It was given so the authorities could hire more health-care practitioners to help reduce waitlists for early diagnosis and provide vital follow-up services more quickly (e.g. speech language therapy, occupational therapy). It was good news that I hope will help solve a critical issue in our province.
The Autism Society of Newfoundland and Labrador (ASNL) has been meeting with ministers and department officials and advocating for just such an investment. It's a beginning!
The Autism Society applauds that investment by government to reduce wait times and provide children with an earlier diagnosis.
ASNL also applauds increased funding for student assistant allocations in the school system.
Unfortunately, neither of those funding investments gave any additional money to the Autism Society for delivery of programs, services and supports to ASD clients and their families around the province, or even for basic operations.
In 2004, ASNL received a grant from Health and Community Services for $40,000 - it stayed at that level in 2005 and again in 2006, when the Elaine Dobbin Centre opened. It was built from money that was fundraised through a capital campaign.
The grant increased to $100,000 in 2007, following the centre's opening and the beginning of program and service offerings; it stayed at that level in 2008, as well, but was then increased to $325,000 annually in each of 2009 and 2010.
The grants were not covering much more than two-thirds of fixed costs related to operations and program/service delivery.
ASNL fundraising was badly needed each year.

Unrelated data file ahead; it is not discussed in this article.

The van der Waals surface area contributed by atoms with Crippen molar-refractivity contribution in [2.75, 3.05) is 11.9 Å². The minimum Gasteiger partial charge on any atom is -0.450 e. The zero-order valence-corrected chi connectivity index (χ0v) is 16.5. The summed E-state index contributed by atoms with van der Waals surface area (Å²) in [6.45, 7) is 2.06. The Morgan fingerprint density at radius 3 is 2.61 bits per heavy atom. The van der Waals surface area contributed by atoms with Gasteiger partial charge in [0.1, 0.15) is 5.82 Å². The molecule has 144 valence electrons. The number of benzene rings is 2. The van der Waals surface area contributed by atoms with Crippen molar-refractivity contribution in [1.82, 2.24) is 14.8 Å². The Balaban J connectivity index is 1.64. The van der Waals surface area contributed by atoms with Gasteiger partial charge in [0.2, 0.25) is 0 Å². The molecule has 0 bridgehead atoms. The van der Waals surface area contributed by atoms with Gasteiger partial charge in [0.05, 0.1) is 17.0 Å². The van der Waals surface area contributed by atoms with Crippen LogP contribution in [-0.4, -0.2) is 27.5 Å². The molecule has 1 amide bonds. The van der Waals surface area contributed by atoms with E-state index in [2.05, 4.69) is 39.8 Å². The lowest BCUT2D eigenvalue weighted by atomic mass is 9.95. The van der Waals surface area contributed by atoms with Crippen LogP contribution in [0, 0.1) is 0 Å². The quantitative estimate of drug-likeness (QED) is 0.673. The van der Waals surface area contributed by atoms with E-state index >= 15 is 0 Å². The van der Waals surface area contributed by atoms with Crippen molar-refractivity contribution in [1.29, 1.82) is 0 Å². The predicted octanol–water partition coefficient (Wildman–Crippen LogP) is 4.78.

In 2011, a "one-time" grant of $60,000 was provided to add a staffed office in Corner Brook and establish the fourth region - Western. The total grant that year thus increased to $385,000.
Then, in 2012, the Health and Community Services core funding grant was increased to $580,000 due to recognition of significantly increased operating costs and a necessary staff increase and additional program offerings to many more clients at ASNL.
That larger grant covered approximately 75 per cent of costs, with the balance still needing to be raised by volunteers on an annual basis. The core funding grant remained at that same level in 2013.
Then a 12 per cent reduction was made in 2014 and again this fiscal year, 2015.
Each of the past two years, with staff, programs, services, supports and costs much higher than previously - and with increased operational costs, ASNL lost $72,500 (or $145,000 in just two years).
This year, ASNL saw an end to federal wage subsidies at 100 per cent, used for hiring ASD clients for employment.
We are replacing them with wage subsidies from the province at 50 per cent of cost, which means we saw a 50 per cent cost increase to maintain our employment program.
A week ago we learned our federal Skills Link funding was not being awarded this summer, meaning we would not be able to hire an additional six young adults with ASD for three months.
We had already spoken with clients and determined availability for summer employment - we learned this a day after the work was to have started.
So, we at ASNL absorbed those costs, dug deep, and hired the six individuals anyway - and others, too - at a significant additional cost to operations.
If these challenges continue, volunteer fundraising, currently at approximately $500,000 annually, has to increase or staff will need to decrease.
ASNL delivers its mission through highly trained staff - any reduction means reductions in important programs and services that are not provided elsewhere.
ASNL really does need greater support with its core funding from Health and Community Services, Advanced Education and Skills (for the Supported Employment Program) and new funding support from the Department of Education.
The funding given to the health authorities never did feel like an increase in funding support to us.
Because there was no increase - none of that funding came to the Autism Society Newfoundland and Labrador. None.
Scott Crocker, executive director
Autism Society of Newfoundland and Labrador